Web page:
News10NBC Investigates: New law limits utility back-billing

NYS law limits back-billing by utilities

The News10NBC Team details breaking News, Traffic and Weather.

New York State is trying to rein in utilities that wait months to properly bill their customers. Governor Kathy Hochul signed a bill into law this week that prohibits back-billing if the bill is issued more than three months late and requires utilities to provide 13 months of previous usage data at a customer’s address, on every bill. 

The bill is of particular importance to RG&E customers. As News10NBC has been reporting, thousands of customers have been walloped with big bills over the last few years as the utility got back to doing actual meter readings after months, if not years, of billing customers based on estimates.

Just last week, News10NBC Investigative Reporter Jennifer Lewke reported on a family from Greece who had nearly $13,000 debited from their account by RG&E. The utility told them it hadn’t done an actual meter reading at their home in more than four years, despite their meters being outside, and the bill was reconciled from the estimated payments they had been making monthly.     

State lawmakers in the Mid-Hudson region have been hearing from customers of Central Hudson with similar issues for the past few years and wrote a bill to try and address it.   

Governor Hochul signed that bill on Tuesday.  It prohibits all utilities from back-billing, if the bill is issued more than three months late. 

It also requires all utilities include the previous 13 months of usage charges at a customer’s address with each bill issued.  The provision is particularly impactful for renters, who previously haven’t had the opportunity to know what former tenants have paid in the same apartment.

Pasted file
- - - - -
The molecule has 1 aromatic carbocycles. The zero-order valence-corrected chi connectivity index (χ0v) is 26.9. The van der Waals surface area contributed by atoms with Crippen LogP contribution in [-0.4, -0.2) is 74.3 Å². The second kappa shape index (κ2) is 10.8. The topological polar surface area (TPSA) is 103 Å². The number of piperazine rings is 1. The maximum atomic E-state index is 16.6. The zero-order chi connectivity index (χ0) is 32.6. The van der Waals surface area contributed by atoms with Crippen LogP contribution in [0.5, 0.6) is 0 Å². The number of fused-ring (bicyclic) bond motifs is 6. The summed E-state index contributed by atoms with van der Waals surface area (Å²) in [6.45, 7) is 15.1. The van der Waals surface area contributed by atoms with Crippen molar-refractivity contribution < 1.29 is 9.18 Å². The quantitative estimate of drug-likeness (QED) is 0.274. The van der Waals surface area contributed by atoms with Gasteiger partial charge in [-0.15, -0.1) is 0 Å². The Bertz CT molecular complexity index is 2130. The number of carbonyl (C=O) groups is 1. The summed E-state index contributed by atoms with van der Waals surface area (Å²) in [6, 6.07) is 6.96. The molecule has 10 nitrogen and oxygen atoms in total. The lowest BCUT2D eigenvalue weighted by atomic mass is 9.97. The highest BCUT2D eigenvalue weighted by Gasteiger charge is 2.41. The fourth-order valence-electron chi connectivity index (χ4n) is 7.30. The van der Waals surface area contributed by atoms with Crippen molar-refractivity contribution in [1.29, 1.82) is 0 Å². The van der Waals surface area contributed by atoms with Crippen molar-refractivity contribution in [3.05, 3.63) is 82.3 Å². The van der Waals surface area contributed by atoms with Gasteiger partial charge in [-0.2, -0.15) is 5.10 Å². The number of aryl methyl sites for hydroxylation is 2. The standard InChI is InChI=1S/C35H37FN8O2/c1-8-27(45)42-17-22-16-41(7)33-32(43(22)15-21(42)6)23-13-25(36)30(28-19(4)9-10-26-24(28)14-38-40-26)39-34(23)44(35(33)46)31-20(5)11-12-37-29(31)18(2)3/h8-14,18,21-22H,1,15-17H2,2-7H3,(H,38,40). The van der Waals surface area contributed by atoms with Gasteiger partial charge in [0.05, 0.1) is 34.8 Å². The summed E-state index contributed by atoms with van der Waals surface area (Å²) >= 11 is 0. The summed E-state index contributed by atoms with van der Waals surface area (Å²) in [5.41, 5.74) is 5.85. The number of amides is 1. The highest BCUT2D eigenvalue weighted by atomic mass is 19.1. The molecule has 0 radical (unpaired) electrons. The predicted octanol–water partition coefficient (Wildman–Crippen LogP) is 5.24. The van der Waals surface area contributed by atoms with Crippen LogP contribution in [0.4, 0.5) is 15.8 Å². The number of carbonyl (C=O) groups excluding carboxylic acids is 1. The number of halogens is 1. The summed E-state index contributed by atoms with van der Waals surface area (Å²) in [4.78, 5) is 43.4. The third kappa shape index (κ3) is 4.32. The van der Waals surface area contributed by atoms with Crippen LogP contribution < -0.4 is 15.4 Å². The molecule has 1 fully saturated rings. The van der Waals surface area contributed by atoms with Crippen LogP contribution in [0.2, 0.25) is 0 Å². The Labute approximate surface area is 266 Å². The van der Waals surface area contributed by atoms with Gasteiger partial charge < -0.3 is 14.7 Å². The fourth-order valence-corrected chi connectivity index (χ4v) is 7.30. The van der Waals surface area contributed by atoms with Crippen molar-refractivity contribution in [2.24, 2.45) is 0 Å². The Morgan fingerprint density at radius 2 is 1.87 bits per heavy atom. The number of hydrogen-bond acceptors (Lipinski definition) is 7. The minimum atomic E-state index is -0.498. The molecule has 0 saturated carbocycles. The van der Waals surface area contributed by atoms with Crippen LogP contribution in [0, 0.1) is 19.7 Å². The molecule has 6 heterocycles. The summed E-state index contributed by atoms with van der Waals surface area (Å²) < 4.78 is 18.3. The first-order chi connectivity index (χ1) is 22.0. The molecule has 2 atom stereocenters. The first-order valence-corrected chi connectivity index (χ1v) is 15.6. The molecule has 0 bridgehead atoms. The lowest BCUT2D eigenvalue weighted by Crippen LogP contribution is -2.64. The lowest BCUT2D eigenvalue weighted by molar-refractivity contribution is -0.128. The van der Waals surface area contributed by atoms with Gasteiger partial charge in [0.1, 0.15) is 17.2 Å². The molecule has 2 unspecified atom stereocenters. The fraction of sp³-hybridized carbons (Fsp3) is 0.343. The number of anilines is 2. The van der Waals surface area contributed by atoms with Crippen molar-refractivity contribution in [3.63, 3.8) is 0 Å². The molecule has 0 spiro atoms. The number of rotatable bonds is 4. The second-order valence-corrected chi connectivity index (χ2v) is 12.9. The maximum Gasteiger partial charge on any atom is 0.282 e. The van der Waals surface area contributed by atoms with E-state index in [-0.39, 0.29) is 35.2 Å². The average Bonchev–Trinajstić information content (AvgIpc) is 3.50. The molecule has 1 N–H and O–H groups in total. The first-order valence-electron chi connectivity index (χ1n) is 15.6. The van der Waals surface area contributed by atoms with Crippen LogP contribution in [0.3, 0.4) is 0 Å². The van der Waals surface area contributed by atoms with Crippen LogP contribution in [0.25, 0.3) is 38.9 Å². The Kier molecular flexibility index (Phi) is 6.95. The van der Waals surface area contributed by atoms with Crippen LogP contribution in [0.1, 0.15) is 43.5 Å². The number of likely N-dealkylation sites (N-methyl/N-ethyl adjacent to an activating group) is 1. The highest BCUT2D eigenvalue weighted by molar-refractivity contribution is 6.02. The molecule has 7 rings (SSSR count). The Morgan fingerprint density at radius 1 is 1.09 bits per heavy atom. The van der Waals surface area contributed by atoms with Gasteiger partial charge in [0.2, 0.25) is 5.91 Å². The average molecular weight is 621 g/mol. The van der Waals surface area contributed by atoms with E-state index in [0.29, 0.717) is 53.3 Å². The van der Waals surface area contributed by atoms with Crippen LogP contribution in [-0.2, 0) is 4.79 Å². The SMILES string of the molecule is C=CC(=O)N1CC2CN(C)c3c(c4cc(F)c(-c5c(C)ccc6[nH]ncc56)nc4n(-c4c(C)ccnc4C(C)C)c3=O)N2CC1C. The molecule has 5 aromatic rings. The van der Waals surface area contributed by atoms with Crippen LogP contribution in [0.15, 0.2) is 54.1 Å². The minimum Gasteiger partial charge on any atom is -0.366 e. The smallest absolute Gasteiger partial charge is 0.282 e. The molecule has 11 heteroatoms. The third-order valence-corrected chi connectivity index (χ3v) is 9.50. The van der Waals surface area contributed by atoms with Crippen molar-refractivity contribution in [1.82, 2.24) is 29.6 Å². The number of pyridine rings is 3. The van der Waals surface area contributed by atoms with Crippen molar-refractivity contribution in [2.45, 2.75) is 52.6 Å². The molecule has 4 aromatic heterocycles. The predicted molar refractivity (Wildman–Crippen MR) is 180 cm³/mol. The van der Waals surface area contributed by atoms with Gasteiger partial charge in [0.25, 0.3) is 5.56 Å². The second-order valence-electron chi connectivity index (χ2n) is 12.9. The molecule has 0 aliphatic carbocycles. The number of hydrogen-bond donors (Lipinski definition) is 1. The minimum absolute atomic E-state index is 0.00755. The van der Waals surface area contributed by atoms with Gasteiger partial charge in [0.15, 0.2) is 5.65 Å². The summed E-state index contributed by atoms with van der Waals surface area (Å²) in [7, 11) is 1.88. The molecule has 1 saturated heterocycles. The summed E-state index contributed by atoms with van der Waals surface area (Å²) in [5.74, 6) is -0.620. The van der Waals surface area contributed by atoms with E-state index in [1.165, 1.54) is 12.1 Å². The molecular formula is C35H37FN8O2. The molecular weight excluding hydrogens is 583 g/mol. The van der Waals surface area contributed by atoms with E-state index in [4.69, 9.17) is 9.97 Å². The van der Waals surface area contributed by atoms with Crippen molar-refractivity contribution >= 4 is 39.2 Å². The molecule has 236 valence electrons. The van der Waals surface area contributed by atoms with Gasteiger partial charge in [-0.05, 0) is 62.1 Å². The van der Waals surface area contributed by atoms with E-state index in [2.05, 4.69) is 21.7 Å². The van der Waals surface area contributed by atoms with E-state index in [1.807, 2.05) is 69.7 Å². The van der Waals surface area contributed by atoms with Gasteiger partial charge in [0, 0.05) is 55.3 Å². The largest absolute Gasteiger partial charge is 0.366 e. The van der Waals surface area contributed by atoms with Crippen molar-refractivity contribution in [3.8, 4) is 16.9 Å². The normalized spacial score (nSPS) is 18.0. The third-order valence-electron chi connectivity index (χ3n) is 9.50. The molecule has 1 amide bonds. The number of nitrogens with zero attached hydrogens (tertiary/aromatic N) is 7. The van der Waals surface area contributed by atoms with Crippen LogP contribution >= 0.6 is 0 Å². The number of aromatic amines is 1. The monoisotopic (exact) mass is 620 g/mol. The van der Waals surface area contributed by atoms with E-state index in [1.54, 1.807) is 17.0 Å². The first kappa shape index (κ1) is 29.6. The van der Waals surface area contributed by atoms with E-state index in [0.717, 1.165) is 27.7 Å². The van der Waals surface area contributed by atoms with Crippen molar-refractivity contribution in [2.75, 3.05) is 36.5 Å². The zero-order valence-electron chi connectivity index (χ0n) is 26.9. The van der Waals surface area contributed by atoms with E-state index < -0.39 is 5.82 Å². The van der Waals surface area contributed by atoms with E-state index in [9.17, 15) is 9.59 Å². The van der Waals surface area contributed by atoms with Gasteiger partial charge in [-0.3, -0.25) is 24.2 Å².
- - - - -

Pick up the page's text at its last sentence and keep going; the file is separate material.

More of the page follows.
Assemblymember Jonathan Jacobson sponsored the bill. “In the Hudson Valley, Central Hudson customers, like you have in the Rochester area, have been experiencing non-billing, late billing, abusive estimated billing and it’s just been a nightmare what’s going on,” he tells News10NBC. “I think that this bill will go a long way because the utilities, for the first time, will have a really strong financial incentive to get the bill out the door and for the first time, consumers will be able to compare their bill with the same period of a year ago to see if it is in the ballpark.”

There’s still a process the law has to go through, so it’ll likely be at least six months until implementation, but Jacobson says, it’s a good start. “Consumers will get a little justice, a little transparency, a little more timely billing, and so they can go on with their lives and worry about other things as opposed to just their utility bill.”

RG&E issued the following statement:

“RG&E and NYSEG are committed to providing our customers with the most accurate information in their bills. The roll out of smart meters is currently underway with more than 265,000 installed across the state. This new technology will provide customers in upstate New York with an increased level of accuracy and also offer customers convenience, control and expanded choice in understanding and managing their energy use. The Companies have taken significant steps in customer service improvements and will continue to work to provide the best customer service experience possible.”